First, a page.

The oil price rally took a breather yesterday after three straight days of gains. Stagflation worries percolated into the energy complex as market players fretted over slowing growth and higher prices. Better said, it is finally dawning on traders that the current price environment may act as a drag on the global economy. Brent retreated from multi-year highs, albeit only slightly. The European crude benchmark fell 23 cts to finish at $83.42/bbl while WTI ended 12 cts higher to score back-to-back settlements above $80/bbl.
Meanwhile, as expected, the IMF issued a downbeat economic outlook as supply-chain constraints and rising inflationary pressures threatened the global recovery. The Washington-based lender trimmed its forecast for world economic growth in 2021 to 5.9% from 6% back in July. Yet the modest headline revision masks major downgrades, chief among which was the US growth forecast which was shaved by a whole percentage point to 6%. It left a 2022 global growth forecast unchanged at 4.9%. The doomsayers are the IMF also warned that the gaps in expected recoveries between advanced economies and low-income countries is widening. This is largely due to the large disparities in vaccine access. Finally, it called on central banks to ready themselves to act quickly on rising inflation. All in all, growth and inflation worries are weighing on sentiment. This is putting the brakes on rallying energy prices although the lull in upside potential is expected to be short-lived.
China losing its appetite
These are troubling times for China. A severe energy crisis is gripping the country. Consequently, factory activity unexpectedly shrank in September, according to an official PMI survey. What’s more, inflation is soaring. China’s September inflation data is due out tomorrow and is expected to show consumer and producer prices extended their run to multi-year highs. Another worrying piece of data is last month’s 20% slump in Chinese car sales from a year earlier. And then there are the worsening conditions in the country’s property market. Embattled property giant Evergrande recently missed the third bond repayment in as many weeks. The crisis has since spread to rival firms which are now scrambling to push back repayment deadlines amid a liquidity crunch. Many now surmise that the fast-spreading contagion in China’s property sector is a sign of wider malaise.
And the country’s economic woes show no sign of easing. Initial data point to sluggish retail sales during the Golden Week Holiday which took place during the first week of October. What’s more, air passenger traffic over the holiday period fell 19.6% from 2020 levels, the regulator’s data showed. The current slowdown in consumption poses a downside risk to China’s economic growth. Needless to say, this spells bad news for the oil demand picture.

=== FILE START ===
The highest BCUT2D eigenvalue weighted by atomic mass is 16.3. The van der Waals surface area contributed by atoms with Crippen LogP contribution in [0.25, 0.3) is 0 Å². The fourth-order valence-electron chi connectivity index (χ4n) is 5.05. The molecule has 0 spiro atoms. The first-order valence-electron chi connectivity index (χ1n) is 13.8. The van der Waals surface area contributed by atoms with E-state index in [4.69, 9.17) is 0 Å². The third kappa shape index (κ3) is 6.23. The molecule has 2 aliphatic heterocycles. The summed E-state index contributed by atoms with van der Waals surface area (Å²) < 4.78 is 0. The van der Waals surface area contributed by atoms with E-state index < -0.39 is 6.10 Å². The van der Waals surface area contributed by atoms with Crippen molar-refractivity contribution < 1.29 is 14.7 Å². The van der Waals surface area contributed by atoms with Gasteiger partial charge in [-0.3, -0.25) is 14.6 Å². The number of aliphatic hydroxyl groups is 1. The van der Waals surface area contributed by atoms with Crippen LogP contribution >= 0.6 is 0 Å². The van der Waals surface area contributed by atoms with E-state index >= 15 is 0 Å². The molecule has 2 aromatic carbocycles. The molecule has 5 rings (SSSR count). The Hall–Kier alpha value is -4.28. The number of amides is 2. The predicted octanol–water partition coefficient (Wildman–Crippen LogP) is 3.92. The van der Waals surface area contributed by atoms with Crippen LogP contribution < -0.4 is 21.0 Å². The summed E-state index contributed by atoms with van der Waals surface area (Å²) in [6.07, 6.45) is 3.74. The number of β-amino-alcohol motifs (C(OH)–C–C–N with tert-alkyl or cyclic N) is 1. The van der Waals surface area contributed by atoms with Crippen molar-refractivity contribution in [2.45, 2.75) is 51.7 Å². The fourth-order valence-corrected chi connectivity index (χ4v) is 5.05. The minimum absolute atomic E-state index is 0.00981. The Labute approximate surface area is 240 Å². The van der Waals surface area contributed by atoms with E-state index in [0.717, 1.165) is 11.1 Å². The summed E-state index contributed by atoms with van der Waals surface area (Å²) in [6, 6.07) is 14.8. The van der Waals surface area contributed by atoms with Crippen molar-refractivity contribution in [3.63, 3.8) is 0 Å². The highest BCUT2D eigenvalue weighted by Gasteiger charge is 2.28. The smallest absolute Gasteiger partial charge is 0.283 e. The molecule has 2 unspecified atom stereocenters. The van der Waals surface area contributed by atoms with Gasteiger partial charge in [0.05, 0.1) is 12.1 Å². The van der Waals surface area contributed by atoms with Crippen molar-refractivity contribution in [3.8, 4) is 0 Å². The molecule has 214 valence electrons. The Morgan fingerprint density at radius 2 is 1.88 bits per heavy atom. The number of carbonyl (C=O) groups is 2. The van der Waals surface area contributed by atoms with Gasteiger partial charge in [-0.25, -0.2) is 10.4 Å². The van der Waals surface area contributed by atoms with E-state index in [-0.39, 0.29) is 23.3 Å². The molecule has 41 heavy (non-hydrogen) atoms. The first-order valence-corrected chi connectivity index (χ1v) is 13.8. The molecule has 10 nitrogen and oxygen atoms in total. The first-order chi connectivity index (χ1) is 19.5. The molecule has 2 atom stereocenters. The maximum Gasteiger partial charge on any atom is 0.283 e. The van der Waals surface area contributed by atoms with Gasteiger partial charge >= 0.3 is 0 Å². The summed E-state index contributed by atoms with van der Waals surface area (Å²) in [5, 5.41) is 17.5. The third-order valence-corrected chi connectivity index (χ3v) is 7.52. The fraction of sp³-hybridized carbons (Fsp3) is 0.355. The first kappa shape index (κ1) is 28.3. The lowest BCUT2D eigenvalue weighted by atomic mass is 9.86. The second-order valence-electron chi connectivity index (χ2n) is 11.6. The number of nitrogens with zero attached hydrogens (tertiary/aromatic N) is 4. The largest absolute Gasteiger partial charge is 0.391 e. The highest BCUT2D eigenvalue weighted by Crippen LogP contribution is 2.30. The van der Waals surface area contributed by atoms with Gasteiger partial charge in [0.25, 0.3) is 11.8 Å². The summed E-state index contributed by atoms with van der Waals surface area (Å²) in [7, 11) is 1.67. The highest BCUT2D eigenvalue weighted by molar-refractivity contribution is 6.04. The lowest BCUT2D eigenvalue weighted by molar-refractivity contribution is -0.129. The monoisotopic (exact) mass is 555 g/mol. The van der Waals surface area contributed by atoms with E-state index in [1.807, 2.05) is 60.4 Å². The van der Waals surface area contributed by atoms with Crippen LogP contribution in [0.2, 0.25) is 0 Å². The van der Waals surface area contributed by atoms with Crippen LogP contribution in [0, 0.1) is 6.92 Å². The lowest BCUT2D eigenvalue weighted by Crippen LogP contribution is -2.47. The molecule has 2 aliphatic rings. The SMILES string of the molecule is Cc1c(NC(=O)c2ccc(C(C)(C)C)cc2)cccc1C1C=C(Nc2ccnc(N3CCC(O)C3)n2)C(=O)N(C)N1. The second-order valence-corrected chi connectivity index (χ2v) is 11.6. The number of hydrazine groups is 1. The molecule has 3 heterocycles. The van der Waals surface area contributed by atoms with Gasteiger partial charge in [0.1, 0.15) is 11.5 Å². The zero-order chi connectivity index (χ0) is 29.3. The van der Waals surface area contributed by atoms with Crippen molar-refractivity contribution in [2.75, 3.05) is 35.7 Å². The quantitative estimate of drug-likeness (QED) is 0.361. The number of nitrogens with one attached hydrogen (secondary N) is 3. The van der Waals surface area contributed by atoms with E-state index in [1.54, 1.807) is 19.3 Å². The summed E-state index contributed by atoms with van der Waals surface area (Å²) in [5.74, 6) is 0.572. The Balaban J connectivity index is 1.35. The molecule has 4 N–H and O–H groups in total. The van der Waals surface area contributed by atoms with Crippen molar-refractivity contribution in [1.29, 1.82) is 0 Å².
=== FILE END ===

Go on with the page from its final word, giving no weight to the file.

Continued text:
And sure enough, latest available figures suggest China’s economic troubles are putting pressure on its crude imports. The world‘s top-oil importing nation is showing renewed signs of weakness after undergoing a mini-revival in August. China’s crude oil imports declined to an average of 9.99 mbpd in September from 10.49 mbpd in August, according to official data. Alongside economic headwinds, the pullback in imports came as China drew on its commercial and strategic reserves in a bid to counter rising prices. Beijing made a historic decision last month to sell off some of the oil it has been stockpiling in a strategic reserve for years as oil prices surged past $70/bbl. All the while, imports were also depressed by the stricter oversight on teapots imports following the clampdown on the illegal quota trade.
Looking ahead to the year-end period, the weakness in China’s crude imports is well positioned to be sustained. At over $80/bbl, crude has become too expensive for Chinese refiners. The current price point will act as a drag on its foreign crude purchases while simultaneously incentivising a further drawdown in domestic oil stocks. At the same time, China is turning to other fuels as it scrambles to ensure enough energy supplies for the winter. Authorities recently ordered more than 70 coal mines in Inner Mongolia to ramp up production by nearly 100 million tonnes or 10%. This is likely to cut into oil demand.
Meanwhile, China’s independent refineries are expected to keep their crude throughput to a minimum in the near-term as power rationing hinders their comeback. In a similar vein, efforts on cutting energy consumption may well translate into a reduction in the next round of crude import quota allocation, likely to be issued later this month. Such an eventuality will inevitably take its toll on the country’s intake of foreign crude. The message is clear: those betting on a significant rebound in China’s crude imports in the final quarter of 2021 are at high risk of being left red-faced and out of pocket.